After a year of gathering evidence and consultation, Sir Terry Farrell's review of UK architecture has finally been released. The review, commissioned by Culture Minister Ed Vaizey, includes 60 proposals to improve the quality of the UK's built environment, targeting a wide range of groups including education, planning, government and developers.
Vaizey has urged everyone involved in the construction industry to get behind the report, saying that it "needs to kick-start a national debate" in order to achieve its aims.
Read on for some of the recommendations from the report
Perhaps the most significant change recommended in the report is a shift from the UK's current, reactive planning system to a more proactive system that incorporates principles of zoning used elsewhere. Speaking to the Guardian Farrell said:
"Planning, in the true sense of the word, is simply not done in this country. In many other places, such as New York, the height, bulk and use of a building is all determined in advance in detailed spatial plans, but here everything is on the table, with every possibility debated every single time."
Another important element of the review deals with architecture education. This applies to higher education -the report suggests adding alternative routes into an architectural career via apprenticeships - as well as the education of much younger students, with the report arguing that architecture and the built environment should be taught as early as possible through many different subjects.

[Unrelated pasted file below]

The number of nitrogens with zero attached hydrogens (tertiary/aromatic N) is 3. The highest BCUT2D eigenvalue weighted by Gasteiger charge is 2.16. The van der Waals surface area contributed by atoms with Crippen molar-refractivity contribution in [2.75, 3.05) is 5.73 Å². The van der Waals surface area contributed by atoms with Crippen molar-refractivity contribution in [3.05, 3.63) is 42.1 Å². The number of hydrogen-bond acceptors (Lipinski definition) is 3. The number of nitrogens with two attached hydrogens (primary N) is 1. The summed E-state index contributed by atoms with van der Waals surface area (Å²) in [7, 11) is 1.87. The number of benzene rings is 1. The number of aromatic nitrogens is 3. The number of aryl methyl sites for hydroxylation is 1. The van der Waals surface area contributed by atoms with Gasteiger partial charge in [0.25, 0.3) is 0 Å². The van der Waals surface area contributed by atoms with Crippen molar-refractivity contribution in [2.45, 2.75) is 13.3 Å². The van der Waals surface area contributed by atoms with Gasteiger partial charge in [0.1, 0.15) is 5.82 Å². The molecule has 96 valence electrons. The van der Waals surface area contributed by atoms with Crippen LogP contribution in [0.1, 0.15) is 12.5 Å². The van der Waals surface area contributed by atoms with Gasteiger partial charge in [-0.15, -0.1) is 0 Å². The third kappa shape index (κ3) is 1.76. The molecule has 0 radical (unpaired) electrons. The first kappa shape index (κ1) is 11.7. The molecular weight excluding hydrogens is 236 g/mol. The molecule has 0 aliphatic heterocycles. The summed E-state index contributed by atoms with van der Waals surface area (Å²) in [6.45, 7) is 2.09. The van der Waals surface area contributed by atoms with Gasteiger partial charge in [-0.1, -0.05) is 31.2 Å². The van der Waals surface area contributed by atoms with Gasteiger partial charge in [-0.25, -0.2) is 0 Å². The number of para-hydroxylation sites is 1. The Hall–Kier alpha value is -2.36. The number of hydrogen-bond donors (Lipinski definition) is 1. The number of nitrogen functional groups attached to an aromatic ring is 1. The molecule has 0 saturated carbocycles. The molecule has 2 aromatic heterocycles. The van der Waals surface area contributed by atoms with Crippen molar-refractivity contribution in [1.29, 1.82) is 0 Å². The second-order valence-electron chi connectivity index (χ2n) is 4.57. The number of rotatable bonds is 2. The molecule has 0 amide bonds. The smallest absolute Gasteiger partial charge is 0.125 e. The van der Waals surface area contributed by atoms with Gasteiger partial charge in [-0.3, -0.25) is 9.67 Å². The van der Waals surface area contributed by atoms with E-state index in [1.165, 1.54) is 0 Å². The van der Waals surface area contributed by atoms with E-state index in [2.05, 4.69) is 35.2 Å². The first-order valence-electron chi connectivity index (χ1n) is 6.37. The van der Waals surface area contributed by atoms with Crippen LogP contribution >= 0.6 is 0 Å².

Education and outreach is also a key reason for the proposal of "urban rooms", the recommendation that each town and city should have a space where people can find out more about the past, present and future of where they live, and learn more about the urban principles that are guiding changes to their home towns.
In his own summary of the review, Farrell compared this type of outreach to other shifts in public awareness that have occurred recently, stating that "real change cannot happen unless the wider public starts to expect and demand more of their built environment in the same way that attitudes to food and health have completely transformed things for the better in the past 30 years."
The report, however, does not recommend that the government implement a de-facto 'architecture policy'. Farrell argues that a top-down policy is not required as "almost every [government] department has some policy on design, [...] what is required is better co-ordination." In order to achieve this co-ordination the report recommends "to appoint a chief architect in the same way that there is a chief planner and a chief construction adviser."
The report also encourages this co-ordination in Design Review Panels, which it suggests should become PLACE Review Panels representing all of the built environment professions: Planning, Landscape, Architecture, Conservation and Engineering.
For a full list of the 60 recommendations of the report, check out the Architects' Journal.